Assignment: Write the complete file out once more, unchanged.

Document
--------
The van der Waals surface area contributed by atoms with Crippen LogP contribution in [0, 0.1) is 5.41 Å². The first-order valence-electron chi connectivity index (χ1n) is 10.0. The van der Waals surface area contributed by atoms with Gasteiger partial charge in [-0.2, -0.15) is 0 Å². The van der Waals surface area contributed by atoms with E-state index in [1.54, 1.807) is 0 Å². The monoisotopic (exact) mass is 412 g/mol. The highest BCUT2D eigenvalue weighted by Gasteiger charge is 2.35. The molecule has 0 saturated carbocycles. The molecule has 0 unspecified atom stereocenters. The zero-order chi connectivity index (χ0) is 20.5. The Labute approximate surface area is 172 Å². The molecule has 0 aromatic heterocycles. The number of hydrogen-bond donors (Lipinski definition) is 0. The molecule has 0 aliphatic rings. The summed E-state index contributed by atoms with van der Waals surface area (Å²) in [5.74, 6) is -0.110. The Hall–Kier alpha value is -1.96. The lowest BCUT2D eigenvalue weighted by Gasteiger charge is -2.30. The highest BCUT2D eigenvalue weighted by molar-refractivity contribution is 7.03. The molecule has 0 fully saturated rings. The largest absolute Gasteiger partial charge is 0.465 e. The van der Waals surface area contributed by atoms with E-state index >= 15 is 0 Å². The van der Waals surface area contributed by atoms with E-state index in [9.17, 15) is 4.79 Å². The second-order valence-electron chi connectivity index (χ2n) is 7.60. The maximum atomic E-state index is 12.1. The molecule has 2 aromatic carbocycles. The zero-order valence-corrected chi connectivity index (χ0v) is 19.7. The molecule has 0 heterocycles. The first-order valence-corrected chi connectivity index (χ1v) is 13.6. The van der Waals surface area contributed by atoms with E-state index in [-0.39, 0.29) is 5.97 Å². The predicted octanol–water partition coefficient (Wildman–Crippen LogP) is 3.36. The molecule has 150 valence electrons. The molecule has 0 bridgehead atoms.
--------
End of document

The van der Waals surface area contributed by atoms with Crippen LogP contribution in [0, 0.1) is 5.41 Å². The first-order valence-electron chi connectivity index (χ1n) is 10.0. The van der Waals surface area contributed by atoms with Gasteiger partial charge in [-0.2, -0.15) is 0 Å². The van der Waals surface area contributed by atoms with E-state index in [1.54, 1.807) is 0 Å². The monoisotopic (exact) mass is 412 g/mol. The highest BCUT2D eigenvalue weighted by Gasteiger charge is 2.35. The molecule has 0 saturated carbocycles. The molecule has 0 unspecified atom stereocenters. The zero-order chi connectivity index (χ0) is 20.5. The Labute approximate surface area is 172 Å². The molecule has 0 aromatic heterocycles. The number of hydrogen-bond donors (Lipinski definition) is 0. The molecule has 0 aliphatic rings. The summed E-state index contributed by atoms with van der Waals surface area (Å²) in [5.74, 6) is -0.110. The Hall–Kier alpha value is -1.96. The lowest BCUT2D eigenvalue weighted by Gasteiger charge is -2.30. The highest BCUT2D eigenvalue weighted by molar-refractivity contribution is 7.03. The molecule has 0 fully saturated rings. The largest absolute Gasteiger partial charge is 0.465 e. The van der Waals surface area contributed by atoms with E-state index >= 15 is 0 Å². The van der Waals surface area contributed by atoms with E-state index in [9.17, 15) is 4.79 Å². The second-order valence-electron chi connectivity index (χ2n) is 7.60. The maximum atomic E-state index is 12.1. The molecule has 2 aromatic carbocycles. The zero-order valence-corrected chi connectivity index (χ0v) is 19.7. The molecule has 0 heterocycles. The first-order valence-corrected chi connectivity index (χ1v) is 13.6. The van der Waals surface area contributed by atoms with E-state index in [-0.39, 0.29) is 5.97 Å². The predicted octanol–water partition coefficient (Wildman–Crippen LogP) is 3.36. The molecule has 150 valence electrons. The molecule has 0 bridgehead atoms.